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China's socio-economic changes under Deng Xiaoping

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Introduction

The socio economic changes under Deng Xiaoping Good afternoon Mr Bean and Students. Today China is recognised is one of the most influential countries in the world, one of the key factors for this influence is the incredibly strong economy which China enjoys. Today I will be looking at how influential the socio economic changes under Deng Xiaoping were to the socio economic position china now occupies. Of all the changes Deng made, the most germane would have to be the promotion of the "Four Modernisations". This is closely followed by his implementation of the Period of Readjustment of 1979-1981 and the ensuing Reform and Opening beginning in 1982. The Period of Readjustment, 1979-81 In 1978 the Chinese government declared their intentions to undertake a program of gradual but fundamental reform of the economic system in china. They concluded that the Maoist version of the centrally planned economy had failed to produce efficient economic growth and had caused China to fall far behind. In the late 1970s, China's citizens had to make do with barely sufficient food supplies, rationed clothing, inadequate housing, and a service sector that was inadequate and inefficient. The first few years of the reform program were designated the "period of readjustment," during which key imbalances in the economy were to be corrected and a foundation was to be laid for a well-planned modernization drive. ...read more.

Middle

Unlike earlier periods, when China was committed to trying to achieve self-sufficiency, under Deng Xiaoping foreign trade was regarded as an important source of investment funds and modern technology. As a result, restrictions on trade were loosened further in the mid-1980s, and foreign investment was legalized. The most conspicuous symbols of the new status of foreign trade were the four coastal special economic zones, which were created in 1979 as enclaves where foreign investment could receive special treatment. This investment helped the Chinese economy boom. In addition, the Chinese government established a series of joint ventures with foreign capital to establish companies in industries hitherto unknown in China. By 2001, China became a member of the World Trade Organization, which has boosted its overall trade in exports/imports-estimated at $851 billion in 2003-by an additional $170 billion a year. More significant for China's economic development was the designation in April 1984 of economic development zones in the fourteen largest coastal cities all of which were major commercial and industrial centres. Although the reform program achieved impressive successes, it also gave rise to several serious problems. One problem was the challenge to party authority presented by the principles of freemarket activity and professional managerial autonomy. ...read more.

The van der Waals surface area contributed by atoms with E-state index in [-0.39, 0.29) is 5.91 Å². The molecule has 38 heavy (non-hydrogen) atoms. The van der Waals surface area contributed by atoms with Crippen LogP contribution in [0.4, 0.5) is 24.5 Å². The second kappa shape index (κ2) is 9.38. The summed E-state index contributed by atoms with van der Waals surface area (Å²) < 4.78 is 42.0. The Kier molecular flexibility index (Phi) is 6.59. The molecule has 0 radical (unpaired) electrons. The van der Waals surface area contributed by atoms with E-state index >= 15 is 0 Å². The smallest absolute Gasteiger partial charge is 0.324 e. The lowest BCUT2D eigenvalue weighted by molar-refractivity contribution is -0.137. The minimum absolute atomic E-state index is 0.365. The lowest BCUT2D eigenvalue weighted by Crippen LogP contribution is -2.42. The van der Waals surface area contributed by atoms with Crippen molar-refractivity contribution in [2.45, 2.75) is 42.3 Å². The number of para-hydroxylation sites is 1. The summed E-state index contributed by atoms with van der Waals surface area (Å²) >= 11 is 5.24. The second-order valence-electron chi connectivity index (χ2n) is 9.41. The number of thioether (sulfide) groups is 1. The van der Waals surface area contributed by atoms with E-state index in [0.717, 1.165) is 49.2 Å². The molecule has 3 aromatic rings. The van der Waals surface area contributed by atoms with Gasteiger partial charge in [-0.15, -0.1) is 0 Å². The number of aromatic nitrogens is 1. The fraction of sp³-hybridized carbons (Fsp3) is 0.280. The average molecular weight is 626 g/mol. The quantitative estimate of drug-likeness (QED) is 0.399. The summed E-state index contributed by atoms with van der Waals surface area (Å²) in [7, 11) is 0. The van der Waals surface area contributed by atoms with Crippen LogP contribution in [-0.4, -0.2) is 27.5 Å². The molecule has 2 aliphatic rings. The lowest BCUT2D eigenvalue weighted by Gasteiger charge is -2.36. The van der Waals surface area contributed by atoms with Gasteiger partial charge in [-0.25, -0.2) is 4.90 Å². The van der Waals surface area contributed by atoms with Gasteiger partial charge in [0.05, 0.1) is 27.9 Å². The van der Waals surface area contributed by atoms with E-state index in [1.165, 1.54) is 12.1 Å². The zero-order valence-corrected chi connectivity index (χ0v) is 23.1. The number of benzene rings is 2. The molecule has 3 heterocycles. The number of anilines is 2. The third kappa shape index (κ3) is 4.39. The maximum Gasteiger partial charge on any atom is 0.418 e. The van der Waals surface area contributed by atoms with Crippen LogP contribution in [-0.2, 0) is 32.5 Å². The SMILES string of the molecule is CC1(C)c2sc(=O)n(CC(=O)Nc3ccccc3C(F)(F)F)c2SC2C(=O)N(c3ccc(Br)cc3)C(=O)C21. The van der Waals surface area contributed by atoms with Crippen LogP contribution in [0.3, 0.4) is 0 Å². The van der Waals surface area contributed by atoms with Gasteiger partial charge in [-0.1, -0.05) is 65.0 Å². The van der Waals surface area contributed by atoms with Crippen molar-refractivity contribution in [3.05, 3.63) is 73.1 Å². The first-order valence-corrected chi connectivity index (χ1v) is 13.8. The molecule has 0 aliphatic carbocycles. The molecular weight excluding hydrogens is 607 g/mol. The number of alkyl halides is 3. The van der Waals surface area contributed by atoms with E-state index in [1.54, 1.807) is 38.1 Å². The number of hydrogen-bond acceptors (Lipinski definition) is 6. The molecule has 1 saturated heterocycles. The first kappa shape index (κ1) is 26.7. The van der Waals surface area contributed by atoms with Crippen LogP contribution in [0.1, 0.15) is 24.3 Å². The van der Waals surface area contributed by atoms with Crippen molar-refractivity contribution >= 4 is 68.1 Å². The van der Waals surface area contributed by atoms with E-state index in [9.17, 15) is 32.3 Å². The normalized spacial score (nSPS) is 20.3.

Conclusion

I utilised this source several times throughout my speech as I like the word's strata and stratification. It seems to be a reliable source with a lot of relevant information however as usual I wrote my speech mostly off the top of my head with little reference to any facts. ? Lynch, M. (2008). Access to History: The People's Republic of China 1949-76. Arnold. * This source was actually of great interest, It was by far the most enjoyable of them to read and had a clear direction in terms of the message it wanted to convey. It contained some useful albeit questionable statistics. But once more as I draw closer to the wee hours of the morning this is due reliability goes out the window if it helps me justify what I just pulled out of my arse. ? Phillips MR, L. X. (2002). Suicide rates in China, 1995-99. Lancet. * This was a fascinating read that showed interesting trends and relationships within the culture of suicide in china. However it was not helpful to my argument in fact it would of hindered and as such was not used in my final presentation. The source itself appears to be valid and reliable. ? Ross, S. (1989). China Since 1945. Witness History. ...read more.

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